Messy, Magical Motherhood

Just like that, my son Dhruv has turned 1! As of this writing, he is almost 14 months. Wow!

I am trying to find a good metaphor for the last 11 months of being a full-time employee and full- time mom. A Roller Coaster ride seems appropriate, so does a stretched elastic band and being lost on an island. But I digress. Here, I reflect on my motherhood journey in the past 11 months.

First and foremost, it does take a village. I am forever indebted to my army of advisors (yoga teacher, doula, lactation consultant) and my girlfriends who helped me have child birth, breastfeeding and early parenting experiences I dreamt of. It was incredibly hard, both physically and emotionally, but having my village made me not quit. Paradoxically, being an immigrant living miles away from my real family and old friends by choice, I constantly question my choices and the implication of my choices on me and my husband as parents, and on my son. Questioning yourself becomes an intrinsic and unavoidable part of parenting. Goes something like this- Is he happy at day care? Should he be in daycare? Should I reduce my hours at work and stay home with him longer? You get the picture. It ebbs and flows – it has taken me some quiet time to realize that there is no absolute and there is no one right way of parenting and by extension of living life. I’ve also learned babies are amazingly malleable and resilient, and transitions are much harder on me as an adult than they are on him as a baby.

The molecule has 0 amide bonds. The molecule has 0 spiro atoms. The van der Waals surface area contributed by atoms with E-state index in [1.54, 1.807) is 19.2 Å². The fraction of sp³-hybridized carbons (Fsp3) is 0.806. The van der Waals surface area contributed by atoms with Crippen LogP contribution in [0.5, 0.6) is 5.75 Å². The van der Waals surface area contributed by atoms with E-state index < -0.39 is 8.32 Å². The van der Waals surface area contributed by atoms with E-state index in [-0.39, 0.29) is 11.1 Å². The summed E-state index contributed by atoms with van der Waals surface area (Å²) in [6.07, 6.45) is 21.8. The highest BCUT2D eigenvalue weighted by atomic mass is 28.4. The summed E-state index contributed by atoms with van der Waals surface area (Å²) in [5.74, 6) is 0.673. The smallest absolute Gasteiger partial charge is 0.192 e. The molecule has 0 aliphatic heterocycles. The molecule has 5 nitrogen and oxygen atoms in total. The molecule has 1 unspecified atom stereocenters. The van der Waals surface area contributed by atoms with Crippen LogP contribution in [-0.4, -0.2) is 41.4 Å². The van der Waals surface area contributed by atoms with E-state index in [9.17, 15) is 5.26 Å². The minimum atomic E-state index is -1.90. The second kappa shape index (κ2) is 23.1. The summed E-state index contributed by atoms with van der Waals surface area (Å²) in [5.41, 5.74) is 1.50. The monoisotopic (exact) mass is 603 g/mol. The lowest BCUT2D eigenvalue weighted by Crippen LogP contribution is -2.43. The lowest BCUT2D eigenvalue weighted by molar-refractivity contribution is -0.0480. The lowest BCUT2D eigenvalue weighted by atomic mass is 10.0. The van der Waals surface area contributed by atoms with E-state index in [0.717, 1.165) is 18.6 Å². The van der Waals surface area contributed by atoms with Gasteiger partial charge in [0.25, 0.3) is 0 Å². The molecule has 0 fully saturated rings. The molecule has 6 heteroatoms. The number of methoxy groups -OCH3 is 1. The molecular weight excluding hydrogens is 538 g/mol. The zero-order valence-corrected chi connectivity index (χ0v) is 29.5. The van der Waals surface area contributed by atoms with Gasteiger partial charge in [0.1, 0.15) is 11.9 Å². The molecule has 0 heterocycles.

Welcoming the unsure messy parts is what makes parenting such a learning experience. I struggled less with the significantly increased volume of work (chores etc.) but rather with the unpredictability of a baby’s schedule. Learning to give up control is probably my biggest learning.

On its heels follows learning to compromise. It took me some time to be okay with not being able to “do it all”. I have reduced time for my spouse, family and friends, to exercise, to read, to focus on my career- to do all the things that I did before I had an infant. However, by not doing one thing also means I am choosing to do something, often related to the baby. And in the grand scheme of things, I am glad I made those choices. I chose to spend the time with my infant, because he is already a toddler!

Lastly, I’ve learned to ask for help. I’ve learned to champion for myself. In sleep deprived, guilt- laced moments, it is easy to get delusional about one’s own capacity and not pause to get a reality check. That is a dangerous slippery slope that I often remind myself to not get on. Having honest conversations with my spouse, my nanny, my manager at work has (I hope) helped them help me.

Motherhood is messy and magical. I am grateful to have had this wonderful experience and this adorable child that I call mine!

Blog post by WHCM Steering Committee Member Dhana Kotwal